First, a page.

This Is How Long It Takes For Insulin To Start Working

Insulin is an essential and naturally occurring hormone made by the pancreas. It transforms food into energy and controls your blood sugar levels (via the Cleveland Clinic). When the pancreas doesn't function properly, it might not release as much insulin as the body needs, usually resulting in what we know as diabetes, says the clinic. One in 10 out of 37.3 million Americans have diabetes, while over 96 million have prediabetes (via the Centers for Disease Control and Prevention (CDC). Despite these numbers, over 8 in 10 adults have no idea they have it, says the CDC.

According to Healthline, there are different types of diabetes — type 1 and 2. Type 1 is caused by an autoimmune disease. When you have this type, your body can't make insulin properly — since the insulin-producing cells in your pancreas have been harmed by your immune system (via Healthline). Although type 1 diabetes can develop in adulthood, it's more commonly diagnosed in younger people. Type 2 diabetes happens when your cells can't absorb sugar or glucose from the foods you consume, explains the Cleveland Clinic. If left untreated, it can lead to other health problems such as kidney diseases, heart diseases, and stroke, says the clinic.

If you have diabetes, you might be prescribed insulin since your body can't produce enough or is resistant to it (via Healthline). In this case, you might wonder how long it takes for insulin to start working.

How long does it take for insulin to start working?

The type your doctor prescribes will depend on your diabetes type and blood sugar level, says WebMD. According to American Family Physicians (AFP), there are various types of insulin, each working at different speeds. The quick-acting insulin, also known as insulin lispro (or Humalog), works very quickly, from 5 to 15 minutes, and can last for 3 to 4 hours. The short-acting (or Regular) insulin usually works within 30 minutes, lasting between 5 to 8 hours. The intermediate-acting (or Lente/NPH) insulin usually works within 1 to 3 hours, lasting 16 to 24 hours. Lastly, the long-acting (or Ultralente) insulin doesn't start to work for4 to6 hours, lasting between 24 and 28 hours, per American Family Physicians.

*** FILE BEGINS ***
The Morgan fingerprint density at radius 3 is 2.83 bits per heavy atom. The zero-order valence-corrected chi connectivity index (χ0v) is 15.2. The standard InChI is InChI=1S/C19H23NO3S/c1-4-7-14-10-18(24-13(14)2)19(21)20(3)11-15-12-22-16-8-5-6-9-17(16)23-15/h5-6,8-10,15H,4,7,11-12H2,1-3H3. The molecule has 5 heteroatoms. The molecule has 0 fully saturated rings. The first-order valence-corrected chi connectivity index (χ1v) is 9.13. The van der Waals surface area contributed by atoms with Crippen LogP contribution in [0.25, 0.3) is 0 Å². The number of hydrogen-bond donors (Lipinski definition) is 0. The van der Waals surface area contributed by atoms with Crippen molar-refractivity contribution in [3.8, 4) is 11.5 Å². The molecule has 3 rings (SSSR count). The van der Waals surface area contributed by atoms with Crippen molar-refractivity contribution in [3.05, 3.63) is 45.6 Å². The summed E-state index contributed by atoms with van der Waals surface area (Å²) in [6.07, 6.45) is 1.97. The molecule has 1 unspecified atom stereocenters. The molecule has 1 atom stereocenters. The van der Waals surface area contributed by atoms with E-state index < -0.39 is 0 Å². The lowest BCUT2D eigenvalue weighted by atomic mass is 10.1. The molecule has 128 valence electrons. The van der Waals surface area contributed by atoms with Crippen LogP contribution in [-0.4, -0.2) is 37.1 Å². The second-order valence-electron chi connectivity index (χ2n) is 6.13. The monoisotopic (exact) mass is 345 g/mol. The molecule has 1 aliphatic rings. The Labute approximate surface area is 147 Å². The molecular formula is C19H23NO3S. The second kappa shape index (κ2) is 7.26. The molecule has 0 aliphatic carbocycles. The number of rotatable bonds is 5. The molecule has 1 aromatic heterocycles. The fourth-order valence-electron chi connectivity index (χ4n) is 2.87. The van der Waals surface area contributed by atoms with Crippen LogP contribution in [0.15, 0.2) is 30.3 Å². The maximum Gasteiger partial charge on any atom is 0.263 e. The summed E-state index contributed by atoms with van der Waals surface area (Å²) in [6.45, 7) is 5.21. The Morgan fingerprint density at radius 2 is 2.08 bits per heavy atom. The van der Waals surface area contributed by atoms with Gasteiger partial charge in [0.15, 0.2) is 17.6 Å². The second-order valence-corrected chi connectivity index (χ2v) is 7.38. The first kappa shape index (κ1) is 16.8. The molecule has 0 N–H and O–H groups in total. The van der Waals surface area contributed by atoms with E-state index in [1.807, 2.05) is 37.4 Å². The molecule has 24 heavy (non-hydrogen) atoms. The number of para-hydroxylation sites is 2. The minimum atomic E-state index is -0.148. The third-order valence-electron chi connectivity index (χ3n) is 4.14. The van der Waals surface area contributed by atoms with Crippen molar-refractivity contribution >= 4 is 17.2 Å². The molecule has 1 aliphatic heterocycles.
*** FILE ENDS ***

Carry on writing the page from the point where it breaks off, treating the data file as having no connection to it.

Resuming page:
The behavior of insulin after administration can vary. Furthermore, the speed of absorption can differ for each person for reasons including the site of injection, the concentration of the insulin, and the frequency of injection site use (via Healthline). According to the Mayo Clinic, insulin isn't available in pill or tablet form because of a lower chance of proper absorption caused by the digestive system breaking it down before it can work. The source also mentions two major delivery options for insulin to work: the shot (pens) and the insulin pump. 

How to take insulin

Insulin is typically injected under the skin with a tiny needle or an insulin pen, per the American Family Physicians (AFP). As advised by the source, it's important to first wash your hands and wipe the top of the insulin bottle with an alcohol-dipped cotton swab. Next, draw the correct insulin dose into the syringe by pulling back on the plunger. With your skin cleaned with alcohol-dipped cotton, grab a skin fold and inject the insulin at a 90-degree angle. You can inject insulin into your body via your stomach, thigh, and arm. While the area close to your stomach works fastest, insulin injected into your arm works at a medium speed but faster than the thigh, which takes a longer time to be absorbed (via AFP). According to WebMD, the different types of insulin have their own individual instructions concerning when to take them. For example, the extended-release pill might have to be taken the morning before you eat, while others can be taken during mealtime.

Besides causing a change in your blood sugar, some side effects of insulin include itching and swelling of the injected site, weight gain, constipation, and changes in the feel of your skin, says Medline Plus. More severe side effects that require immediate medical attention include wheezing, muscle cramps, a fast heartbeat, blurred vision, and difficulty swallowing.